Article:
193 – ‘Losing my importance’ (with apologies to R.E.M).

Posted by Whistler                                                                                          350 words

feather duster

I was talking with a colleague recently about a matter that I believed was important that wasn’t being addressed and my thoughts on why this was happening. He made a salient comment – the longer resolution is delayed, the less important the matter becomes. Over time it will lose its importance. 

How often have you heard people say ‘if it was important, it would have been done by now’. Working in local government is a constant battle between the urgent and the important, and finding out what is really both urgent and important. Social media has injected a definite sense of urgency into political problems, but are they really important?

I have often wondered why managers have such difficulty seeing the difference. The following matrix can be a helpful way to focus your attention.

important and urgent matrix

If a distant fire front is left burning it is understandable if it ceases to become important. Either people become accustomed to it or they don’t see the need for action. Far more attention is generated by the spot fires started by embers from the fire front and generating lots of busy work. They are usually at your feet and visible to everyone and there is immediate heat if they are left unattended.

In comparison, better planning and decision making is always deferred when distractions present themselves. I know many managers whose daily work is driven by the emails that they receive throughout the day – they continually scan their inbox for the next thing to do.  It is easier than getting their minds around the hard stuff of management.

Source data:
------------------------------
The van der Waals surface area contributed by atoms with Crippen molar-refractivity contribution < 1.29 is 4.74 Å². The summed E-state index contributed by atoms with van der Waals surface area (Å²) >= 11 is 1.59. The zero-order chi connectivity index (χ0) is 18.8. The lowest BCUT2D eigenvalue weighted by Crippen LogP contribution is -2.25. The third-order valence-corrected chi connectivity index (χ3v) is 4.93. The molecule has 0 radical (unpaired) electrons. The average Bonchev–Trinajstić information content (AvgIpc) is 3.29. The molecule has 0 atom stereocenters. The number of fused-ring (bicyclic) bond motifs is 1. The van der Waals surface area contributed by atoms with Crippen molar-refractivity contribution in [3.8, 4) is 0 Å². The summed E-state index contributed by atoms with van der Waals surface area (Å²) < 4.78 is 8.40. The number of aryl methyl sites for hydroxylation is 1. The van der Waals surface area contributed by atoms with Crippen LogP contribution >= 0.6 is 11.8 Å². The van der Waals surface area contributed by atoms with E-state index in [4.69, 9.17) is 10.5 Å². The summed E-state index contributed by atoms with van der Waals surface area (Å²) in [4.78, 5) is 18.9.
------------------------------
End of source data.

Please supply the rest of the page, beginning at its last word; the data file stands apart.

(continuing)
On the flip side, I once had an experience when I was the acting Group Manager and I was unsure of the importance of a document I had received. I asked the Personal Assistant to the Group Manager whether or not she knew if the document was important. Her response was an insight into her 20 years as a personal assistant to Group Managers. She said ‘that’s your job – make it important’. So I walked down the hall and handed it to a manager and asked him to act on it.

Instant importance.

187 – A high functioning Executive. What would it take?

Posted by Colin Weatherby                                                                                         1100 words

awesome

This is a question I was asked recently by a reader. Having read several posts critical of the behaviour of the Executive (What can a culture survey, an organisational self assessment, and your Executive’s risk appetite tell you?, The Executive. What exactly is their role? , Does your Executive suffer from altitude sickness?, and The Executive: filters, traffic controllers or drivers? ) she wanted to know whether I had a solution. Knowing that it is easier to be critical than creative, I cast my mind to thinking about the nature of the problem and some potential solutions.

I think the starting point is to understand the problem. In a nutshell, I think the following issues illustrate the problem: